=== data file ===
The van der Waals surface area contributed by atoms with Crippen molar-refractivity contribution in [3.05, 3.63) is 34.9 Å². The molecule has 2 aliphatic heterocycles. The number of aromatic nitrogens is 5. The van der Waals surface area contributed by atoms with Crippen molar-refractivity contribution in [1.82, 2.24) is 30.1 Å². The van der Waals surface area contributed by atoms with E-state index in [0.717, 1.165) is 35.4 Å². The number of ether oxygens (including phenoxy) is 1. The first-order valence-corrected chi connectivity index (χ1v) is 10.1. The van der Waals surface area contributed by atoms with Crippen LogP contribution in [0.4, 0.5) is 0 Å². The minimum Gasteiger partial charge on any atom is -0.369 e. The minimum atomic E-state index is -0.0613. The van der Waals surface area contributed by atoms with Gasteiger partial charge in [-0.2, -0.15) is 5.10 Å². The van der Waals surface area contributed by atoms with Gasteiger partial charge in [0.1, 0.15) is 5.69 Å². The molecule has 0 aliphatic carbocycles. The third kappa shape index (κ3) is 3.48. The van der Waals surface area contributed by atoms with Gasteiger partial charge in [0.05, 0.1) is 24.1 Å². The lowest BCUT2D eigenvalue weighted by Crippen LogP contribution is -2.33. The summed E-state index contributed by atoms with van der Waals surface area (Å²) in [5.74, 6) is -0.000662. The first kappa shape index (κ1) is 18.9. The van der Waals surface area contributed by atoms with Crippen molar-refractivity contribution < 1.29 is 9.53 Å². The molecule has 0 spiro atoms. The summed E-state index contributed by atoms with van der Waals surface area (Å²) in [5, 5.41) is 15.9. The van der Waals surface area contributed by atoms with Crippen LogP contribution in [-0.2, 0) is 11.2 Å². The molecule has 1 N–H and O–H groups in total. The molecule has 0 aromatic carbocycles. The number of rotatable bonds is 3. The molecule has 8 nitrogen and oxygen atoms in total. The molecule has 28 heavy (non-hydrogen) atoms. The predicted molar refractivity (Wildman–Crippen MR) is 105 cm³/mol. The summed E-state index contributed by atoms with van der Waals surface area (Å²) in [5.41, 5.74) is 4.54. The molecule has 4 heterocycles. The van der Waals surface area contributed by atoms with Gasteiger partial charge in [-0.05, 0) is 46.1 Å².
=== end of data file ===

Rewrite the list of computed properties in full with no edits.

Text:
The van der Waals surface area contributed by atoms with Crippen molar-refractivity contribution in [3.05, 3.63) is 34.9 Å². The molecule has 2 aliphatic heterocycles. The number of aromatic nitrogens is 5. The van der Waals surface area contributed by atoms with Crippen molar-refractivity contribution in [1.82, 2.24) is 30.1 Å². The van der Waals surface area contributed by atoms with E-state index in [0.717, 1.165) is 35.4 Å². The number of ether oxygens (including phenoxy) is 1. The first-order valence-corrected chi connectivity index (χ1v) is 10.1. The van der Waals surface area contributed by atoms with Crippen LogP contribution in [0.4, 0.5) is 0 Å². The minimum Gasteiger partial charge on any atom is -0.369 e. The minimum atomic E-state index is -0.0613. The van der Waals surface area contributed by atoms with Gasteiger partial charge in [-0.2, -0.15) is 5.10 Å². The van der Waals surface area contributed by atoms with Gasteiger partial charge in [0.1, 0.15) is 5.69 Å². The molecule has 0 aliphatic carbocycles. The third kappa shape index (κ3) is 3.48. The van der Waals surface area contributed by atoms with Gasteiger partial charge in [0.05, 0.1) is 24.1 Å². The lowest BCUT2D eigenvalue weighted by Crippen LogP contribution is -2.33. The summed E-state index contributed by atoms with van der Waals surface area (Å²) in [5.74, 6) is -0.000662. The first kappa shape index (κ1) is 18.9. The van der Waals surface area contributed by atoms with Crippen molar-refractivity contribution < 1.29 is 9.53 Å². The molecule has 0 spiro atoms. The summed E-state index contributed by atoms with van der Waals surface area (Å²) in [5, 5.41) is 15.9. The van der Waals surface area contributed by atoms with Crippen LogP contribution in [-0.2, 0) is 11.2 Å². The molecule has 1 N–H and O–H groups in total. The molecule has 0 aromatic carbocycles. The number of rotatable bonds is 3. The molecule has 8 nitrogen and oxygen atoms in total. The molecule has 28 heavy (non-hydrogen) atoms. The predicted molar refractivity (Wildman–Crippen MR) is 105 cm³/mol. The summed E-state index contributed by atoms with van der Waals surface area (Å²) in [5.41, 5.74) is 4.54. The molecule has 4 heterocycles. The van der Waals surface area contributed by atoms with Gasteiger partial charge in [-0.05, 0) is 46.1 Å².